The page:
It is imperative that the global community acts in concert to contain and eliminate terrorism in all forms, notes Adm. Lanba
Chief of the Naval Staff Admiral Sunil Lanba on Tuesday highlighted the threat of state-sponsored terrorism that India faces, saying there are “reports of terrorists being trained to carry out attacks with varying modus operandi, including through the medium of the sea.”
Referring to the Pulwama terror attack on February 14 last in which 40 CRPF personnel lost their lives, he said: “We have seen how quickly terrorist groups evolve across the globe and this particular ‘brand’ of terror may well become a global problem in the near future. The Indian security establishment is continuously working to address this menace.”
The Navy Chief was addressing an Indo-Pacific regional dialogue, jointly organised by the Navy and the National Maritime Foundation.
He said it was imperative that the global community acted in concert to contain and eliminate terrorism in all forms.
The Indo-Pacific region held great promise but its future is mired in the “shifting plates of global politics and the fault lines of history”.
He said, “A unique blend of strategised financial aid, creeping territorial accretion, information on operations, legal ambiguity and military assertiveness is being wielded by aspiring great powers to establish regional dominance. This is putting the region’s historically delicate stability under renewed pressure.”
Debt financing models of developing countries in the region
Adm. Lanba flagged a few debt financing models of developing countries in the region as they seek foreign assistance. On multiple occasions over the last few years “we have witnessed such assistance being offered for projects with suspected financial viability, limited local participation, and unequal benefit for the recipients,” he said.
While calling for steps to avoid getting ‘entrapped’ by those with unscrupulous designs, he said, “Some projects have also, arguably, been undertaken solely to support political and strategic designs with almost no benefit to locals.”
Several countries, including Sri Lanka, were caught in huge debts due to large finance infrastructure projects funded by China that turned out to be economically unviable.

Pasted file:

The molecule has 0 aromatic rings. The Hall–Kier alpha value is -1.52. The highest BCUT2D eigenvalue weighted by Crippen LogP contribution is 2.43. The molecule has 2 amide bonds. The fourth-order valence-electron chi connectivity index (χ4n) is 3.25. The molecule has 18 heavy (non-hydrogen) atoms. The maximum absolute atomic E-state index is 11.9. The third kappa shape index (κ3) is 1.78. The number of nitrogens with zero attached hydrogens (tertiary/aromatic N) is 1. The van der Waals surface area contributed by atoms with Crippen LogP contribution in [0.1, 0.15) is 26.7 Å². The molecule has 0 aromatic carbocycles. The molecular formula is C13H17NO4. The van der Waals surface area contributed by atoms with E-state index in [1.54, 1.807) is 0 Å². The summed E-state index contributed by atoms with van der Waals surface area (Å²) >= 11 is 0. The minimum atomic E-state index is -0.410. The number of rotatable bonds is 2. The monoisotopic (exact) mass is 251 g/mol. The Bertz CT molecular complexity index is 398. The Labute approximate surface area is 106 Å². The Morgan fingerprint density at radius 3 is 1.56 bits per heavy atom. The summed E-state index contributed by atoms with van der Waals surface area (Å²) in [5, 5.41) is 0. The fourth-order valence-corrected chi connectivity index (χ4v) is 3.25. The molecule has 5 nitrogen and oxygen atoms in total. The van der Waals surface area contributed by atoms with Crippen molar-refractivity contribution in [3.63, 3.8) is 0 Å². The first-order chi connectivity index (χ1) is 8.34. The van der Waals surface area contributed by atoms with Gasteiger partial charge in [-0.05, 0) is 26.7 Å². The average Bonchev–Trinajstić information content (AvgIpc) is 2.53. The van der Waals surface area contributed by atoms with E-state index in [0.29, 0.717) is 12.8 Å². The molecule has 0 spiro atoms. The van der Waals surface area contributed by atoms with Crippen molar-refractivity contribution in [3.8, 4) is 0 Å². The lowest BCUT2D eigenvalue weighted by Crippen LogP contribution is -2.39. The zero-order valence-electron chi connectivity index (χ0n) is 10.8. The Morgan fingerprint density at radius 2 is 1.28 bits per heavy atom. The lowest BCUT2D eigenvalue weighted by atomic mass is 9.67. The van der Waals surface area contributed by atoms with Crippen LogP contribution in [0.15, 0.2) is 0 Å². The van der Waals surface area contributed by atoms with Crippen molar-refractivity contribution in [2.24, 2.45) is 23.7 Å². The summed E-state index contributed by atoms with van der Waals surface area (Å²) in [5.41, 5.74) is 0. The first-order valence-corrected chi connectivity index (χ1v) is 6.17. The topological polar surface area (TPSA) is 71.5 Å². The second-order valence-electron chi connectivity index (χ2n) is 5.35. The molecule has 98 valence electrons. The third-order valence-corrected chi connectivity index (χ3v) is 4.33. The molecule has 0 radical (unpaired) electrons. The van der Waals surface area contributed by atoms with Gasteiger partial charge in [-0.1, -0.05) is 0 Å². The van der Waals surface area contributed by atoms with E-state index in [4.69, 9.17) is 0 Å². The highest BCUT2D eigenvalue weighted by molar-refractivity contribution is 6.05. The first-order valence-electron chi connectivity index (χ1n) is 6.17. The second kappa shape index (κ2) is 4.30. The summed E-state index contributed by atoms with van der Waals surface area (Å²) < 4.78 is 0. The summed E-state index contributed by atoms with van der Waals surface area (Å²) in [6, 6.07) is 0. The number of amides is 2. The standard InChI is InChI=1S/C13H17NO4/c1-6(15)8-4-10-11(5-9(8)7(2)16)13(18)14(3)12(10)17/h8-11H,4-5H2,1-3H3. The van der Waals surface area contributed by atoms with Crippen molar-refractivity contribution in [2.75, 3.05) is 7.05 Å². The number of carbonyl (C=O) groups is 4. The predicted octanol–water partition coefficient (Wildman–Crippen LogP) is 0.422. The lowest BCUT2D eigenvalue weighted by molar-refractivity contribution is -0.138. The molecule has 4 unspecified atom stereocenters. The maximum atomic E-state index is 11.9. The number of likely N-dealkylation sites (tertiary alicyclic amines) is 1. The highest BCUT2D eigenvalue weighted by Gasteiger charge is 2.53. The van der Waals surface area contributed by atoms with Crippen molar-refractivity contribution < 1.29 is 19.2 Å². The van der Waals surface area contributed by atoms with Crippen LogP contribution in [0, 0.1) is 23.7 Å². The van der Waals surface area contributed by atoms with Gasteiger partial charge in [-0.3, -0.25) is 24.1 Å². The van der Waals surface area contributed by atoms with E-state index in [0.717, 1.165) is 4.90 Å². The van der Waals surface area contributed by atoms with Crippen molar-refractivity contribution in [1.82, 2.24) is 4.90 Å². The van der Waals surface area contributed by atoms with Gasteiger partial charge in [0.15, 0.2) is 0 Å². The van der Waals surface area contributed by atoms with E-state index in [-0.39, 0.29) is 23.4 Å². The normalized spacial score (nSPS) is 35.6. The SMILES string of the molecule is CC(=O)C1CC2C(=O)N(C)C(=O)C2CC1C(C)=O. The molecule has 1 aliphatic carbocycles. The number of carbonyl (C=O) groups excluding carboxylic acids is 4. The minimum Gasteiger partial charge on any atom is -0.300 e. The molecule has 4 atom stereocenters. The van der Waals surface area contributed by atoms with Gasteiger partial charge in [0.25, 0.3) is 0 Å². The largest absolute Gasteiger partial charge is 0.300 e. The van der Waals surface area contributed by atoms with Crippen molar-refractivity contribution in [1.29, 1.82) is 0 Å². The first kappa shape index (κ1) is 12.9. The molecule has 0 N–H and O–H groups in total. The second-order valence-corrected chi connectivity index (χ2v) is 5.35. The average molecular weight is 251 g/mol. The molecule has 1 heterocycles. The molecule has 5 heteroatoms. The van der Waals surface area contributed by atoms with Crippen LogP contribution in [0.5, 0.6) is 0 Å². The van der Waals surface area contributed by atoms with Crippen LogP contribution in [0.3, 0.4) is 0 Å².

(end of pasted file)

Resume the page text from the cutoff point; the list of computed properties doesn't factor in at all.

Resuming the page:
In the political domain, Adm. Lanba, without taking names, said in more than one nation, individuals who had lost the democratic mandate sought to undermine political stability and the support to such individuals from certain quarters was “well known”. “This trend all but confirms the long-term intent of these nations,” he noted.
Although the “resilience of democracies has been affirmed” so far, one must neither assume that these tactics would not be repeated, nor presume that they would continue to be ineffective, he cautioned.
‘India for a free, open and inclusive Indo-Pacific region’
Reiterating India’s stand for a free, open and inclusive Indo-Pacific region, he said there had been some overt actions by “some nations in order to accrue territorial gains” supported by “ambiguous interpretations of international law, backed by demonstrated asymmetry of power”, to make incremental changes to the status quo in certain regions, both on the land and at sea.
Adm. Lanba acknowledged that there may be a case to revisit the rules and mechanisms that which defined the existing international order. He reiterated that independent attempts to establish a ‘new set of rules’ within any sphere, based on asymmetry of power, would erode stability and undermine peace.
“Unilateral actions in direct violation of international arbitration mechanisms have furthered undermined security and stability in some regions,” he added.